While straightforward, this formula includes two alternative measures of a given multinational firm’s income, neither of which is its regular tax liability. Instead, a firm must first determine its modified taxable income. For the purposes of the BEAT, that is its regular tax liability but with its deductible “base erosion tax benefits” added back. Base erosion payments are any payments made to a foreign corporate affiliate that gives rise to a tax deduction from the domestic corporate entity’s gross income. These payments include royalties, interest payments, reinsurance, and other similar payments.[4] The cost of goods sold is not considered a base erosion payment. Firms captured by the BEAT must then calculate their “adjusted regular tax liability,” which is the firm’s tax liability before most tax credits are applied. Until 2025, the “adjusted regular tax liability” is reduced by the R&D tax credit, a portion of the low-income housing credit, the renewable energy production credit, and the energy investment credit.[5] Beginning in 2026, “adjusted regular tax liability” is reducible by all credits. The effect, all else equal, of reducing the “adjusted regular tax liability” with credits is to generally increase the applicability of the BEAT. This was done to increase projected revenue collections under the BEAT to comport with Senate budget rules under the reconciliation process.

Fundamentally, the BEAT seeks to capture income that U.S. firms shift overseas through payments to related corporate entities. The canonical example is a major U.S. corporation that pays no federal tax because it ascribes its income to its overseas patents, which are held by a related foreign corporate entity in a low-tax jurisdiction. The U.S. parent makes royalty payments to the foreign affiliate that are deductible against U.S. income. The income is then shifted out of the United States through the royalty payments, and out of the U.S. tax base because those payments are otherwise deductible. The BEAT works by denying those deductions and applying a 10 percent surcharge to that income;, if the amount exceeds the firm’s regular income (as adjusted), then the firm must pay an additional tax.

BEAT by Example

To illustrate how BEAT works, consider a hypothetical U.S. technology company. For the purposes of this example, assume the company earns $100 billion per year. Further assume it makes royalty payments to a foreign subsidiary of $50 billion. It otherwise has $25 billion in deductible expenses. For the sake of simplicity, we will assume no other credits, net operating losses, or other tax benefits.

Figure 1: Hypothetical Firm


This firm is clearly captured by the BEAT, with income well in excess of $500 million, and with base erosion tax benefits totaling well more than 3 percent of deductions.

Recall that the formula for determining FDII is as follows:

BEAT = (10% of modified taxable income) – adjusted regular tax liability

Thus, for this firm, this calculation would reflect the following inputs:

Regular Tax Liability = $25 Billion X 21 percent = $5.25 Billion[6]

Adjusted Regular Tax Liability = Regular Tax Liability – Credits

Adjusted Regular Tax Liability = $5.25 Billion – $0 = $5.25 Billion

Modified Taxable Income = Regular Taxable Income + Base Erosion Tax Benefits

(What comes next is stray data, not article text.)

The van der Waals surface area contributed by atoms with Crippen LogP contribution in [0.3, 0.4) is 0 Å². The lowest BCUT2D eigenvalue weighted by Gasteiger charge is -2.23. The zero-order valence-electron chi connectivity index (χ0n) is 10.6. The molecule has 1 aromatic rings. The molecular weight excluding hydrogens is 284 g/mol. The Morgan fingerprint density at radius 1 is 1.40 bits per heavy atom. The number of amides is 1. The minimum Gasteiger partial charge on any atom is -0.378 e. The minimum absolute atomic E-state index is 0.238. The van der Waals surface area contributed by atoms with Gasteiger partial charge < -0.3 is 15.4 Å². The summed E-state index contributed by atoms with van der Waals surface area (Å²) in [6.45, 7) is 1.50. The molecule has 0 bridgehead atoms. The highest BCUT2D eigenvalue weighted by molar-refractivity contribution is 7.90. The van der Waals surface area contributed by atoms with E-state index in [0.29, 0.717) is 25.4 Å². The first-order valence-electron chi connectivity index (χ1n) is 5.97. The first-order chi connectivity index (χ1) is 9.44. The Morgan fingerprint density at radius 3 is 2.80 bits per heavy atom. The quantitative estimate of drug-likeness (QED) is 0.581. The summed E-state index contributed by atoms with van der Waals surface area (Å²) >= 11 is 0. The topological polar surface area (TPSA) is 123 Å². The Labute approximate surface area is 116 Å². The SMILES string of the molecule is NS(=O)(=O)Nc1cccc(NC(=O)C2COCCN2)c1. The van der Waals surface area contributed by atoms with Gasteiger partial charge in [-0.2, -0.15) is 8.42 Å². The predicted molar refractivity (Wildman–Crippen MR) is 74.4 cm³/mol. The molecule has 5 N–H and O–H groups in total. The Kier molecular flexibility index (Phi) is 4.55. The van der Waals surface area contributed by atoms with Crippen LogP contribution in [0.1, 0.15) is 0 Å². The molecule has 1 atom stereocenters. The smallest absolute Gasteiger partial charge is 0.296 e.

Modified Taxable Income = $25 Billion + $50 Billion = $75 Billion

In this example, the hypothetical firm would normally face a $5.25 Billion tax bill, somewhat diminished by having shifted $50 Billion in income through royalty payments to its foreign affiliate. The effect of the BEAT is clear, by adding these royalty payments back into to the tax base for this hypothetical firm.

BEAT = (10% of $75 Billion) – $5.25 Billion

BEAT = $2.25 Billion

In this example, the firm would face a BEAT of $2.25 billion. Assuming no other considerations, this is an additional tax, bringing the hypothetical U.S. firm’s total tax liability to $7.5 billion.

The BEAT is policy that is responsive to the notion that U.S. firms are shifting substantial amounts of income through deductible payments to foreign affiliates. Indeed, the scale of the “problem” runs into the hundreds of billions according to some estimates. Despite wide variation in these estimates, policymakers, who no doubt have designs on the potential sums that could be raised by reducing profit shifting, reliably cite the highest estimates. The problem is that the high estimates appear to be inflated by double-counting  Accordingly, this may be a less significant phenomenon than is thought. The BEAT may be, in turn, more of a policy in search of problem. Some initial data bear this out. According to the Joint Committee on Taxation, only 479 of the more than 6.4 million U.S. corporate taxpayers faced a BEAT liability in 2018. Even among larger firms, a BEAT liability is the exception rather than the rule: only 202 out of the 7,235 firms with assets over $1 billion faced a BEAT liability in 2018. To be sure, the number of firms is not necessarily all that telling if there is substantial income being captured, but that is also not the case. In 2018, a sample of the largest U.S. corporate taxpayers – reflecting a quarter of all corporate earnings and over a third in corporate assets – showed that such firms paid a total BEAT liability of just $70 million.[7]


The TCJA was an assemblage of individual, business, and international tax reforms. The international tax reforms are likely the most significant departures from past policy in the law but are somewhat complex and have been subject to prolonged regulatory refinement. The alphabet soup of international tax regimes established under the TCJA are designed to act in concert to balance a number of priorities including preserving the U.S. tax base while improving the climate for investment in the United States. Achieving these goals has required a carrot-and-stick approach – and the BEAT policy is the most conspicuous stick among the major international policies. Despite clearly targeting base erosion payments, it may be more of a policy in search of problem.



[3] See and



[6] Assumes the current-law corporate rate of 21 percent.